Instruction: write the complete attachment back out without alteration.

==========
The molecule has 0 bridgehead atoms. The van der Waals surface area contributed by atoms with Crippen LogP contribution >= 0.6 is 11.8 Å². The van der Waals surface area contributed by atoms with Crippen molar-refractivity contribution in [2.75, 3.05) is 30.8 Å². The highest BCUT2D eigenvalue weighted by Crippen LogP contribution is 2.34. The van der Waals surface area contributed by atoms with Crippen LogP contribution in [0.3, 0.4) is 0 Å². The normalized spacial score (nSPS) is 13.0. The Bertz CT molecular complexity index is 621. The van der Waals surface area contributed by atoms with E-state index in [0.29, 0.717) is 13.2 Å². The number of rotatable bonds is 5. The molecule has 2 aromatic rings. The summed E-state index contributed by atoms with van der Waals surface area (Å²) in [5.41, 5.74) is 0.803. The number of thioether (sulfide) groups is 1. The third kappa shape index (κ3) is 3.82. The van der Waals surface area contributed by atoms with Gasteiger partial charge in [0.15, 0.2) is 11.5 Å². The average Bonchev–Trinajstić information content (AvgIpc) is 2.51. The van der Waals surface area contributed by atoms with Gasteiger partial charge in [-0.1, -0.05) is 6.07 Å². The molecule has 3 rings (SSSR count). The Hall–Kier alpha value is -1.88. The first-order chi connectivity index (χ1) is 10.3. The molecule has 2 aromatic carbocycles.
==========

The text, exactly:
The molecule has 0 bridgehead atoms. The van der Waals surface area contributed by atoms with Crippen LogP contribution >= 0.6 is 11.8 Å². The van der Waals surface area contributed by atoms with Crippen molar-refractivity contribution in [2.75, 3.05) is 30.8 Å². The highest BCUT2D eigenvalue weighted by Crippen LogP contribution is 2.34. The van der Waals surface area contributed by atoms with Crippen LogP contribution in [0.3, 0.4) is 0 Å². The normalized spacial score (nSPS) is 13.0. The Bertz CT molecular complexity index is 621. The van der Waals surface area contributed by atoms with E-state index in [0.29, 0.717) is 13.2 Å². The number of rotatable bonds is 5. The molecule has 2 aromatic rings. The summed E-state index contributed by atoms with van der Waals surface area (Å²) in [5.41, 5.74) is 0.803. The number of thioether (sulfide) groups is 1. The third kappa shape index (κ3) is 3.82. The van der Waals surface area contributed by atoms with Gasteiger partial charge in [0.15, 0.2) is 11.5 Å². The average Bonchev–Trinajstić information content (AvgIpc) is 2.51. The van der Waals surface area contributed by atoms with Gasteiger partial charge in [-0.1, -0.05) is 6.07 Å². The molecule has 3 rings (SSSR count). The Hall–Kier alpha value is -1.88. The first-order chi connectivity index (χ1) is 10.3. The molecule has 2 aromatic carbocycles.